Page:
08/03/2021 at 3:30 PM #28318Anonymous UserParticipant
The paradox of the superconducting / insulating Josephson junction solved
In 1983, it was theoretically predicted by A. Schmid that any Josephson junction in its ground state, shunted by a high value resistance R should not be superconducting but insulating.
Although several experiments had claimed to confirm this , physicists from SPEC and German universities have just demonstrated that the state expected does not exist. This result thus resolves the created by the prediction, according to which at the limit R , no Josephson junction should be superconducting!
In 1962 Josephson predicted that a can circulate without applied through a thin insulating layer separating two superconductors. Following this discovery of the “Josephson junction” (JJ), a quantum electronic devices with unique properties have flourished: SQUID magnetometers, parametric amplifiers, RSFQ (Rapid Single Quantum), superconducting qubits … Among these devices, the Josephson voltage standard notably made it possible to base the international system of units on quantum effects in 2019.
In recent years, quantum electronic devices based on a JJ have also been widely cited, due to the intense research and enormous progress made in the manufacture of “quantum processors” capable of performing certain calculations beyond the reach of supercomputers. . All these success stories testify to the fact that the behavior of the JJs seems to be well understood.
Yet a team of SPEC researchers and German theorists  shows, in a recent publication which may seem surprising, that the electromagnetic coupling of a JJ with a simple resistance was until now poorly understood and inconsistent.
Specifically, it was believed that any Josephson junction in his , shunted by a resistor R of great value should not be superconducting but insulating, due to a dissipative quantum occurring at R = RQ = h / 4e² ≈ 6.5 kΩ. This original prediction, made by A. Schmid in 1983, has since been amply confirmed theoretically and some experiments carried out in the 90s have claimed to have verified this prediction. The original article by A. Schmid was thus about 400 times and his prediction was widely regarded as unchallengeable.
Despite this unanimity, the initial prediction of an insulating state by dissipation in a JJ remained troubling, because it leads to a paradox in the limit R → ∞: for this limit, the resistance can in fact simply be eliminated from the circuit and we must find the initial result of Josephson: the JJ must be superconducting, in with the prediction of A. Schmid. Oddly enough, few scientists seemed to care about this rather trivial, albeit old, theoretical inconsistency.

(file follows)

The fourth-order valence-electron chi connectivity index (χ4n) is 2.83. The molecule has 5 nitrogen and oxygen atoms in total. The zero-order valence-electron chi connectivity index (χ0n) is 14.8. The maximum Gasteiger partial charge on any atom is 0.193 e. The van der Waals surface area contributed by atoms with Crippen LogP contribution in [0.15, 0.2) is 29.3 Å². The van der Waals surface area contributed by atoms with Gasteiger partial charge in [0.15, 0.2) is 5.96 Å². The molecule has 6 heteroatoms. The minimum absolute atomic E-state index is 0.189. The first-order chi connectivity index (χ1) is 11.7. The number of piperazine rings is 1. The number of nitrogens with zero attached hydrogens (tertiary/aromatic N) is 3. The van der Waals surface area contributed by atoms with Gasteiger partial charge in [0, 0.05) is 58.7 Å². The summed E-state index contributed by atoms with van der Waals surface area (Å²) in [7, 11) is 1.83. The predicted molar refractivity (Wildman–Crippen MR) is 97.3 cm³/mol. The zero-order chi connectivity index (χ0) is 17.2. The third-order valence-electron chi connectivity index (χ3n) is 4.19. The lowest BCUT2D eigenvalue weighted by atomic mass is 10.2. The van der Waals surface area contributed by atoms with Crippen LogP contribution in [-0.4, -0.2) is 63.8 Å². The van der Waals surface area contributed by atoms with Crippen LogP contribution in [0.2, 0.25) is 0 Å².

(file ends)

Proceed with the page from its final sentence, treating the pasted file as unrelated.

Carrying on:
By performing well-controlled measurements of JJs connected to resistors greater than RQ, SPEC physicists and their German colleagues show that the linear response of JJs saturates at low , while preserving unambiguously a superconducting character (see Fig. 1). These experimental results exclude the existence of the transition from predicted by A. Schmid in the JJ.
Beyond the , the authors explain that A. Schmid’s prediction is in fact only valid for systems in the “normal” state, but not for superconducting systems (and therefore in particular not for a JJ). Indeed, although these two types of systems (normal conductor or superconductor) are described by similar effective 1D equations, a subtle difference in the (linear vs circular) of the coordinate that describes their coupling to resistor R (as dissipative) radically changes their .
The article therefore resolves this theoretical inconsistency and provides a simple and unified understanding of the of JJs with their electrical environment. This work may pave the way for new superconducting devices with high based on JJs, which were previously considered impractical due to the expected phase transition.
 Absence of a dissipative phase transition in Josephson junctions,
, Phys. Rev. X 10, 021003 (2020).
Philippe Joyez, Quantronics Group (SPEC/GQ)
– Department of Condensed State Physics (SPEC), UMR 3680 CEA-CNRS
– physical , University of Freiburg
– Institute for Complex Quantum Systems and IQST, University of Ulm.
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